TANYA CHAWLA: "No million people share the same name."
MOHAMMAD WANG: Mohammad Wang.
TANYA CHAWLA: No, no!
[orchestral string music intensifies]
SIMON: 150 million people have the first name Mohammed, and 92 million use the last name Wang.
MOHAMMAD WANG: That’s a huge number…
SIMON: And on.
[orchestral string music intensifies]
TANYA CHAWLA: And then 40. This is my favorite one. "People have names."
[orchestral music ends]
CHRIS NULL: So yeah, it's not just me because I have an unusual last name.
SIMON: One more time, Christopher Null.
CHRIS NULL: So do I feel personally attacked? No, I just feel—I feel sadness that this issue can’t be easily resolved and we can all live in name harmony [laughs].
SIMON: Now, to wrap this thing up, our man from the top, Joseph Tartaro, over the course of four years, he was told countless times to just change his license plate, that that would resolve the issue. But being a man of principle.
JOSEPH TARTARO: I never did because that’s not a solution and it doesn’t actually fix the issue.
SIMON: So he fought this thing. He made hundreds of phone calls, spent untold hours on hold. Even went to his local sheriff’s office to get this resolved. And today, his license plate still reads “Null,” his record has been cleared by the DMV, and more than that…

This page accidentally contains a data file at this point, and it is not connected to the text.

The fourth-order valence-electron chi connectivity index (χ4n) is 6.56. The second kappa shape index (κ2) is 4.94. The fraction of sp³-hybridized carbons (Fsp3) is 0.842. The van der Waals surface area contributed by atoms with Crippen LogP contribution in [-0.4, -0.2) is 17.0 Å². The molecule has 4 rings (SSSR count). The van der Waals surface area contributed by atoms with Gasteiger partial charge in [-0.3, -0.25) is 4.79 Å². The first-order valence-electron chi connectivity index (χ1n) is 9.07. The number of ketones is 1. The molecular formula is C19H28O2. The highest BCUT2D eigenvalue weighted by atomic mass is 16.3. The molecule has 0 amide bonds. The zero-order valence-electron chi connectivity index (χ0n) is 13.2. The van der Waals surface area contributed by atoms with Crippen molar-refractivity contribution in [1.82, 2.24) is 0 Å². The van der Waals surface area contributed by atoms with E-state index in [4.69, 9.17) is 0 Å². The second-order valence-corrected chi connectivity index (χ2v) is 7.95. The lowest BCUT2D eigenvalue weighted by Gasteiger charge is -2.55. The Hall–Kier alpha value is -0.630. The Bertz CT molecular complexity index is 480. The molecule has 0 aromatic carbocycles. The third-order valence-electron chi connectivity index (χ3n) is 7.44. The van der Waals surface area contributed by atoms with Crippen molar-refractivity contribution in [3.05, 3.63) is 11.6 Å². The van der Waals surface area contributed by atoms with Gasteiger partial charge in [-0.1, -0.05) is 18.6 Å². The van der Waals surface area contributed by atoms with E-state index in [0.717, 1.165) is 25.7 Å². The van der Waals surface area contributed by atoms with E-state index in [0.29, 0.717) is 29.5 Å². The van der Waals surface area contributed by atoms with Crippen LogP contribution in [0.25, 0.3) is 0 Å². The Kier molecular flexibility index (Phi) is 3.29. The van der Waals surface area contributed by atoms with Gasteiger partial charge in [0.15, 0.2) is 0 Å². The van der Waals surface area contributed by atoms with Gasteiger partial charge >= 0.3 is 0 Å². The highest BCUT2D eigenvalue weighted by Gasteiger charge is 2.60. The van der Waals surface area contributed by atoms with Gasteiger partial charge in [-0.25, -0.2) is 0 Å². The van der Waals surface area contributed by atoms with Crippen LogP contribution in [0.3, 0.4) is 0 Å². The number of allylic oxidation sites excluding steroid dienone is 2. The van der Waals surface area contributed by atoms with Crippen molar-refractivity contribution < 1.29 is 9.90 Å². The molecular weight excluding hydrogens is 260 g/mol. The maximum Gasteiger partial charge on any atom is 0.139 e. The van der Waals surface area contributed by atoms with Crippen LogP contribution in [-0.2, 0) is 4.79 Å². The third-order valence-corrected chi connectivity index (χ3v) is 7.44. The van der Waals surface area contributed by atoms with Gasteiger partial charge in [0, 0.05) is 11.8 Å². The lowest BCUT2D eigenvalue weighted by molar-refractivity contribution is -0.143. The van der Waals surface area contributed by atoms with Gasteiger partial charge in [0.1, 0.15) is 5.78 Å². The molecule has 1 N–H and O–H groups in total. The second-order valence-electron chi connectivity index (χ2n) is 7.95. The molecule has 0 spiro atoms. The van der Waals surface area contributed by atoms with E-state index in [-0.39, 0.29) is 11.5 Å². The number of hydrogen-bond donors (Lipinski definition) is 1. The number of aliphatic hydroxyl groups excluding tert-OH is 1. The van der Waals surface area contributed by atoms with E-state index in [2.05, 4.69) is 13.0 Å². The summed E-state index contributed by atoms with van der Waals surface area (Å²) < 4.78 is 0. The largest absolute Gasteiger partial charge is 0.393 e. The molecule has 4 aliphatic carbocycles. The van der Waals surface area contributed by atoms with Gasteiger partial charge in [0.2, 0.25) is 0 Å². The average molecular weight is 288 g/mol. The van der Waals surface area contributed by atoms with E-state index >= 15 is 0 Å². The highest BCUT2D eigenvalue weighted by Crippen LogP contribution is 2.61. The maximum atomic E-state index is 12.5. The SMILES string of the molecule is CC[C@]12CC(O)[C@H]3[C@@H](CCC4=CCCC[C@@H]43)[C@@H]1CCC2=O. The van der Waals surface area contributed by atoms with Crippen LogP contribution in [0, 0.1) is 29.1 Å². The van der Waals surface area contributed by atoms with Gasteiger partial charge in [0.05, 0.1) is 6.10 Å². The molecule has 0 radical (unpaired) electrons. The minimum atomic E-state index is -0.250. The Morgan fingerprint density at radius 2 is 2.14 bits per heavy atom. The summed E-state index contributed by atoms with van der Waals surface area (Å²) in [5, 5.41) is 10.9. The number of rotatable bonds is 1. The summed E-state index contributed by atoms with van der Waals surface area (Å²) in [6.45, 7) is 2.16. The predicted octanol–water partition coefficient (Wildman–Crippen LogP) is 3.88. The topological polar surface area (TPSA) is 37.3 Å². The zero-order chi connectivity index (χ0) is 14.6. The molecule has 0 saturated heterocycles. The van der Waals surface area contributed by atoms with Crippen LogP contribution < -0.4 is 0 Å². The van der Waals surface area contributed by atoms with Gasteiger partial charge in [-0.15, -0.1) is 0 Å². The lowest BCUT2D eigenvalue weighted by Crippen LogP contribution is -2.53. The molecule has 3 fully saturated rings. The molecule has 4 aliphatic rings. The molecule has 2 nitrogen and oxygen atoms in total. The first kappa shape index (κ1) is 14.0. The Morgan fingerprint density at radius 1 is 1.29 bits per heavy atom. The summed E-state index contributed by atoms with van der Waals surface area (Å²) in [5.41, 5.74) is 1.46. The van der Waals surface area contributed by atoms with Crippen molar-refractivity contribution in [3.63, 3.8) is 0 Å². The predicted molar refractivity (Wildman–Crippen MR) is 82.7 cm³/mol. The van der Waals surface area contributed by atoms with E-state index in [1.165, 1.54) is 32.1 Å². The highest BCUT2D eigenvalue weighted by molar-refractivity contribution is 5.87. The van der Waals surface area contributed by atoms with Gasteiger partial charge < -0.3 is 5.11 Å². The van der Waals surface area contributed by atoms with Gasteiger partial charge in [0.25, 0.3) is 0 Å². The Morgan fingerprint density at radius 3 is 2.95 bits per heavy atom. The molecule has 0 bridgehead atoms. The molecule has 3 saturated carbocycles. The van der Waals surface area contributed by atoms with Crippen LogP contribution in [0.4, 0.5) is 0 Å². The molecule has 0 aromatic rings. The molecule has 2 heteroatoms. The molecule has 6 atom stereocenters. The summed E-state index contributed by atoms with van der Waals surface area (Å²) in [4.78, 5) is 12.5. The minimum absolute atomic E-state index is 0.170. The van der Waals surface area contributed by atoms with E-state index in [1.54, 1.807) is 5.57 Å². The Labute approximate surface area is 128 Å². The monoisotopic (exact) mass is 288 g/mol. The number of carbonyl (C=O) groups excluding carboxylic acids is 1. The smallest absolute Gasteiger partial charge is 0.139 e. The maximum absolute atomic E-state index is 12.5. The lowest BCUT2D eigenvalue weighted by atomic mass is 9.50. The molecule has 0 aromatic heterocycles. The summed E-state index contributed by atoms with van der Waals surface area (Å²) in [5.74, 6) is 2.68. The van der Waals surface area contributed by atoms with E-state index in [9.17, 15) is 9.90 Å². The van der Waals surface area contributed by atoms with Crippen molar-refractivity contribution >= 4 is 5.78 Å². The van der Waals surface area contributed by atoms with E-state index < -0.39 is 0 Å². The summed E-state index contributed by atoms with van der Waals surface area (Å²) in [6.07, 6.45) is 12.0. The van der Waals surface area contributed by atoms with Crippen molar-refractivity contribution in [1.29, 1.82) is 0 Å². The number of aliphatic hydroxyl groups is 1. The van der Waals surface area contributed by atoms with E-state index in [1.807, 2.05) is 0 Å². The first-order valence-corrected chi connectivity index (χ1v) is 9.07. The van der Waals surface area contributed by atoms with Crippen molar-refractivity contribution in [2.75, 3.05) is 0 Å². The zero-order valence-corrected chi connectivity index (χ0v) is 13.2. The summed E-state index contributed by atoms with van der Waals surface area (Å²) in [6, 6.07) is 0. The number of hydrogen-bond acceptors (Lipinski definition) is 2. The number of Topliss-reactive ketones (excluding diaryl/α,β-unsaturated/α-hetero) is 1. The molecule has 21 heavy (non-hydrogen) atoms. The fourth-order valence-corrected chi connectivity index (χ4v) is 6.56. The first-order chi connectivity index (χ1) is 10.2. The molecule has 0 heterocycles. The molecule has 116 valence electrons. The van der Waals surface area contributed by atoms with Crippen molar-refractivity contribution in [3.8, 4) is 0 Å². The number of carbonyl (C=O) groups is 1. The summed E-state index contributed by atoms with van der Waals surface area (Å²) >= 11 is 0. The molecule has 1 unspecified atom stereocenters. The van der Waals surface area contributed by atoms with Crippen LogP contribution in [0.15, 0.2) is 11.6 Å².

JOSEPH TARTARO: If you try to look up my information on the website, it doesn’t let you search the word “Null” anymore. So, I don’t know.
SIMON: [laughs] Wait, what on earth could that be?
JOSEPH TARTARO: I don’t know if they just put a block in, or…
JOSEPH TARTARO: They just stopped taking tickets, or what. Somehow, it’s started a whole new conversation of, “Well now you really can’t get tickets.”
SIMON: Well, right. Are you — have you arrived at the promised land here after four years of darkness?
JOSEPH TARTARO: Potentially.
[soft orchestral music]
LATIF: This story was reported by with help from Sarah Qari and Tanya Chawla. It was all produced by Simon with music and sound design also by Simon Adler.
LULU: We'd like to give special thanks to Sarah Chasins, Tony Hoare, Brian Kernighan and all the folks who emailed us with stories of their own, quote unquote problematic names.
LATIF: Just to let you know, this episode is sort of an appetizer. We’re cooking up an entire hour long episode about names. It’s gonna be coming down the feed soon here. So keep an ear our for that.
LULU: I’m Lulu Miller
LATIF: I’m Latif Nasser. Thanks for listening.
UNKNOWN: Radiolab was created by Jad Abumrad and is edited by Soren Wheeler. Lulu Miller and Latif Nasser are our cohosts. Suzie Lechtenberg is our executive producer. Dylan Keefe is our director of sound design. Our staff includes Simon Adler, Jeremy Bloom, Becca Bressler, Rachel Cusick, W. Harry Fortuna, David Gebel, Maria Paz Gutiérrez, Sindhu Gnanasambandan, Matt Kielty, Annie McEwen, Alex Neeson, Sarah Qari, Anna Rascouët-Paz, Arianne Wack, Pat Walters and Molly Webster, with help from Carolyn McCusker and Sarah Sandbach. Our fact checkers are Diane Kelly, Emily Krieger and Adam Shybil.
[RON: Hi, I'm Ron from India. Leadership support for Radiolab science programming is provided by the Gordon and Betty Moore Foundation, Science Sandbox, Assignments Foundation Initiative and the John Templeton Foundation. Foundational support for Radiolab was provided by the Alfred P. Sloan Foundation.]